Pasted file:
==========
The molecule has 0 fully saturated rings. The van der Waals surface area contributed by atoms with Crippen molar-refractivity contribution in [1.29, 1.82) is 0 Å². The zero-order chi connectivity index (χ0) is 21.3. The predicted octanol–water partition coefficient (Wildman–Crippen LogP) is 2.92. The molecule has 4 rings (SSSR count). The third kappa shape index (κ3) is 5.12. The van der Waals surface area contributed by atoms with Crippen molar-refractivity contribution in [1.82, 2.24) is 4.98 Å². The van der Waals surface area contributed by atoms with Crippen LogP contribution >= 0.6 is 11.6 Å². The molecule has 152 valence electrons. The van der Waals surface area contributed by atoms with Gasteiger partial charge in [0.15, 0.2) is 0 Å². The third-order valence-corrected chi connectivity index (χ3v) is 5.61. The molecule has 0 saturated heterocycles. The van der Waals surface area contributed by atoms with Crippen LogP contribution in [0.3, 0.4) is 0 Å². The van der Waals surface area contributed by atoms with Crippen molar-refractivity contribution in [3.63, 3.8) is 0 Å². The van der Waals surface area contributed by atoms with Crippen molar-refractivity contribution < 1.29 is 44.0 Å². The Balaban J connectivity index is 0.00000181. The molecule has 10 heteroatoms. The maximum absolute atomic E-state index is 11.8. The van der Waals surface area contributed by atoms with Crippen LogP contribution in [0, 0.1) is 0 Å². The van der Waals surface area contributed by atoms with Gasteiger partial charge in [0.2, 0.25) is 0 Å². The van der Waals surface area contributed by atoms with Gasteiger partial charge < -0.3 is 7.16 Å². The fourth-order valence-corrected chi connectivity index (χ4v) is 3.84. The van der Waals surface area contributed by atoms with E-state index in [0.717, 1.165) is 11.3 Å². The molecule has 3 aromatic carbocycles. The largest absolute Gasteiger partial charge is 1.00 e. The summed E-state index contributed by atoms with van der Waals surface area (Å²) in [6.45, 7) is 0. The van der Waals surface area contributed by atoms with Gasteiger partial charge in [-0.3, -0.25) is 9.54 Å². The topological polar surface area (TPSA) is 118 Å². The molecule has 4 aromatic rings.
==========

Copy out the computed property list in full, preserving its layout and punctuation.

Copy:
The molecule has 0 fully saturated rings. The van der Waals surface area contributed by atoms with Crippen molar-refractivity contribution in [1.29, 1.82) is 0 Å². The zero-order chi connectivity index (χ0) is 21.3. The predicted octanol–water partition coefficient (Wildman–Crippen LogP) is 2.92. The molecule has 4 rings (SSSR count). The third kappa shape index (κ3) is 5.12. The van der Waals surface area contributed by atoms with Crippen molar-refractivity contribution in [1.82, 2.24) is 4.98 Å². The van der Waals surface area contributed by atoms with Crippen LogP contribution >= 0.6 is 11.6 Å². The molecule has 152 valence electrons. The van der Waals surface area contributed by atoms with Gasteiger partial charge in [0.15, 0.2) is 0 Å². The third-order valence-corrected chi connectivity index (χ3v) is 5.61. The molecule has 0 saturated heterocycles. The van der Waals surface area contributed by atoms with Crippen LogP contribution in [0.3, 0.4) is 0 Å². The van der Waals surface area contributed by atoms with Crippen molar-refractivity contribution in [3.63, 3.8) is 0 Å². The van der Waals surface area contributed by atoms with Crippen molar-refractivity contribution < 1.29 is 44.0 Å². The Balaban J connectivity index is 0.00000181. The molecule has 10 heteroatoms. The maximum absolute atomic E-state index is 11.8. The van der Waals surface area contributed by atoms with Crippen LogP contribution in [0, 0.1) is 0 Å². The van der Waals surface area contributed by atoms with Gasteiger partial charge in [0.2, 0.25) is 0 Å². The van der Waals surface area contributed by atoms with Gasteiger partial charge < -0.3 is 7.16 Å². The fourth-order valence-corrected chi connectivity index (χ4v) is 3.84. The van der Waals surface area contributed by atoms with E-state index in [0.717, 1.165) is 11.3 Å². The molecule has 3 aromatic carbocycles. The largest absolute Gasteiger partial charge is 1.00 e. The summed E-state index contributed by atoms with van der Waals surface area (Å²) in [6.45, 7) is 0. The van der Waals surface area contributed by atoms with Gasteiger partial charge in [-0.3, -0.25) is 9.54 Å². The topological polar surface area (TPSA) is 118 Å². The molecule has 4 aromatic rings.